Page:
Greek American in Greece: Q&A with Attorney Effie Spilioti

Effie Spilioti

The next installment in a series of Q&A with American-born Greeks living in Greece. This time, we caught up with Chicago native Effie Spilioti, an Athens attorney.


Effie Spilioti’s parents had always dreamed of returning to Greece. She followed them there in 1988 after high school graduation. Effie shares her story with us, and tells us why she stays in Greece.



Chicago native Effie Spilioti is an attorney in Athens. She helps members of the Omogeneia with legal issues in Greece.

Q&A with Effie Spilioti


Maria A. Karamitsos: You’re originally from Chicago. Tell us where and about your time here.

Effie Spilioti: I was born and raised in Chicago. My parents were Greek immigrants who arrived in Chicago in search of a better future for their family. Like most immigrants, they left Greece with almost no resources, but with hope for the future. They believed in hard work but also in the quality of education — a belief that they instilled in me from a young age.  I was given the chance through a scholarship at attending Chicago’s Francis Parker School, a progressive private school in Lincoln Park which stresses excellence in education. These two worlds that I was exposed to were very different but they did have some common grounds: the encouragement of hard work and the setting of goals.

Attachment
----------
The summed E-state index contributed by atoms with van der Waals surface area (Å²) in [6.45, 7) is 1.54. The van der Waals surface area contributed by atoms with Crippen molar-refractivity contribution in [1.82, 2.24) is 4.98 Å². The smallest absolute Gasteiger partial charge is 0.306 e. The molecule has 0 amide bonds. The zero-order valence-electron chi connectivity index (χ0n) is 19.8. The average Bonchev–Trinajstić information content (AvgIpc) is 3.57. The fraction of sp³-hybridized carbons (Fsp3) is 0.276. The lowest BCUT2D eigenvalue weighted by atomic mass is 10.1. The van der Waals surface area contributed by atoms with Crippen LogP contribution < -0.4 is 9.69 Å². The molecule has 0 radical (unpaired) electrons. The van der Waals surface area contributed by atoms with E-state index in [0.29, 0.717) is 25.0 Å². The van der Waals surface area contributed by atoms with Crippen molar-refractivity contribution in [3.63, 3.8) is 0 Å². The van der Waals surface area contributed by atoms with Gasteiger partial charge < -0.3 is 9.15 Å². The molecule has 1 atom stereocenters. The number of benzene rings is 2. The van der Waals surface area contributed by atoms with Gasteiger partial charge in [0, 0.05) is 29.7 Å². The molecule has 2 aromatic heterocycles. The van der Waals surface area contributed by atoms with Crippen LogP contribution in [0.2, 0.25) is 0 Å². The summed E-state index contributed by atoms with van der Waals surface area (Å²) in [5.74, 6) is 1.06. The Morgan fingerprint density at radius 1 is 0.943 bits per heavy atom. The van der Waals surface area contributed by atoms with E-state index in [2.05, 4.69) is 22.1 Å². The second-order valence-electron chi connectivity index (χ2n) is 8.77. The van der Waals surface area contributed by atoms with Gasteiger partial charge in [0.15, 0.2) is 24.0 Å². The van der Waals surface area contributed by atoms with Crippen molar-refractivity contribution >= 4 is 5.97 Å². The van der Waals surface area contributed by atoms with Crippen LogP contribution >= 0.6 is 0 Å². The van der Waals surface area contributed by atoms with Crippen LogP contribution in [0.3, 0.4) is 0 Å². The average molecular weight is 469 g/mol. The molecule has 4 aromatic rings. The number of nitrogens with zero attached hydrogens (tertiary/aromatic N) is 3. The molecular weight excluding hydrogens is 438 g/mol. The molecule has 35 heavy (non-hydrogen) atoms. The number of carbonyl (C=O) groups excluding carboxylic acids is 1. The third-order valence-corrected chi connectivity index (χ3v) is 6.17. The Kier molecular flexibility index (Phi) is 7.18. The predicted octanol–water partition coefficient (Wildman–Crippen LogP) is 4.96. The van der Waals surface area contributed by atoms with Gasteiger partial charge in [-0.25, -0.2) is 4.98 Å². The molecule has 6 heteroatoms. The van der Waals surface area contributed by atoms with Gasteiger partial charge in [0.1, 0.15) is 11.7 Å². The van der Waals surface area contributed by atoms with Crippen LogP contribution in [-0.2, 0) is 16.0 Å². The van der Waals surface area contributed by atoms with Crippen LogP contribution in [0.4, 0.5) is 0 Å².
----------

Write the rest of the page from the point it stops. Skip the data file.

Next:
MAK: Where is your family from in Greece?

ES: My family is from the island of Cephalonia and more specifically, the beautiful area of Skala. This is where I spent every one of my childhood summers and where my children now spend their summer vacations.


MAK: Talk a little about your Greek community connections in Chicago, prior to leaving.

ES: Like most Greek- Americans, we were active members of the local Greek-American community. I attended Greek School on weekday afternoons and weekends as well as St. Demetrios Sunday School. I have to admit that when I was young I did not quite understand why I had to attend all these schools while my friends were enjoying their free time after school, but I now realize how important all these activities were in order to know and respect their Greek heritage. If I was still living in Chicago, I definitely would send my children to Greek School in order for them to learn the Greek language and culture.


MAK: Did you attend university in the US? Tell us about you and your career.